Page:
The crankshaft is from a 911 T but has no counterweights. You’d think it would have a lot of vibration and kill the engine, but Chad reports it isn’t an issue with these early aluminum cases. So, not only is this crankshaft lighter, it can spin faster. This frees the work of the engine to be used elsewhere instead of putting that work into spinning a heavier crank. You’ll also hear this called a short-stroke (SS) engine thanks to its 66mm stroke crank over the original 70.4mm stroke crank from the 2.4 E engine. The shorter stroke works better with the 90mm pistons and why it has the potential to rev so high. The ignition of the fuel comes from a stock Porsche distributor with the aid of an MSD Blaster ignition coil.
Atop the engine sit a pair of 46mm PMO carburetors, which have individual bores for each cylinder much like a Weber IDA, but are made of A-356 aluminum over die-cast metal. The entire assembly with its 2.5-liter displacement pushes out 211-horsepower and 168-ft-lbs of torque to the wheels. Yes, that’s after going through the 901 transmission, which is fitted with a Guard GT LSD, Aase/Tilton racing clutch, and a racing specific gear set.
Being a racecar, you also are able to hear this 911 sing properly. Well, provided you’re not racing at Laguna Seca.
Of course, the race track is where this Porsche lives. While Chad is the owner and primary driver, this classic 911 also gets driven by Porsche factory drivers. This includes Southern California’s own Patrick Long, who drives for Porsche at Le Mans and IMSA. “Patrick has raced my 911 ST, including when it was a narrow body,” explained Chad, “It was during a two-hour enduro with me in 2007. We were leading the race, but it ran out of gas with one-and-a-half laps to go.” Chad added, “Patrick loves this car and even built a street version of it – color and all.”
Even with the accolades of famous P-car drivers, there is more to Chad’s race car than that. “My whole family raced vintage 911s when I first built this car,” he said, “We had four 911s racing in the family, so building a vintage Porsche race car was the only choice.”
Still, he couldn’t ask for a better car. “Just the fact that the car is a Porsche,” he explained, “a lot of the hard work is already done. It is a proven chassis and manufacturer for racing. My car, though, is perfect in my opinion. It has the perfect color, stance, shape, and sound. It’s a complete package.”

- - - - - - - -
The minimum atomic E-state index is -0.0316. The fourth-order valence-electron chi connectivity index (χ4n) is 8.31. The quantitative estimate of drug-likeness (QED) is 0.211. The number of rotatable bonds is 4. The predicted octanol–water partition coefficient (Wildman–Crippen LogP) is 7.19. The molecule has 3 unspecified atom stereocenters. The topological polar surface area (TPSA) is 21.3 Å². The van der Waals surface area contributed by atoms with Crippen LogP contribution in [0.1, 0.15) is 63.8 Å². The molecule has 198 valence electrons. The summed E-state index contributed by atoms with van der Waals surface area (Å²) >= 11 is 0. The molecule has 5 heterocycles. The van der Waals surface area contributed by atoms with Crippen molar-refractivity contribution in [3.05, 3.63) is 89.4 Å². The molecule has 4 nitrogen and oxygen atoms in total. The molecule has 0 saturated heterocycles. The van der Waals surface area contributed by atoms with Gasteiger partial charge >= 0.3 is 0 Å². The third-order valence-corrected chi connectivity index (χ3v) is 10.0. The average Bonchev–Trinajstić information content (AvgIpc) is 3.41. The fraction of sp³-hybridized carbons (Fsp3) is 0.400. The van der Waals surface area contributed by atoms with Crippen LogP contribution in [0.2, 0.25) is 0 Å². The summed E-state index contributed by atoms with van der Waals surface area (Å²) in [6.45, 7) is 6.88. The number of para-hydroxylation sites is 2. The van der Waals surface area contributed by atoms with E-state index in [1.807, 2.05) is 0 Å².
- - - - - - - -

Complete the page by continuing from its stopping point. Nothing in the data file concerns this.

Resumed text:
The skyrocketing value of the early 911 is starting to affect how often Chad races the car. While he admits that he’s fortunate enough to own other race cars, they just don't feel the same as this blue 911. The sound brings a smile to faces of corner workers as they hear that 2.5 screaming out of the apex. The spectators just love watching that classic blue Porsche work on track, as it dices through the other cars as if they were standing still. Chad says it’s perfect the way it is, and we agree. You won’t find cars like this anymore and this is why we’re glad he still takes this 911 out on track today.
Story by Justin Banner
Photos by Antonio Alvendia
If you enjoyed this classic 911, you can find additional Porsche-related content at porsche.fcpeuro.com, as well as more build features like this one, here. If there's anything specific you would like to see, or if you have any questions/comments, leave them in the comments section below.
Antonio Alvendia is an aficionado of cameras, rare wheels, hip hop, and obscure aftermarket car accessories. He bought his first E39 Touring after seeing M5 Estates on photo trips to Europe, and now has sights set on restoring a classic Mercedes. Antonio was a principal photographer on the limited edition hardcover book on Singer Vehicle Design's Porsche 911 builds, entitled One More Than Ten. Future goals include returning to the Nurburgring to shoot the N24 race and driving the Nordschleife again. ••• Instagram : @MOTORMAVENS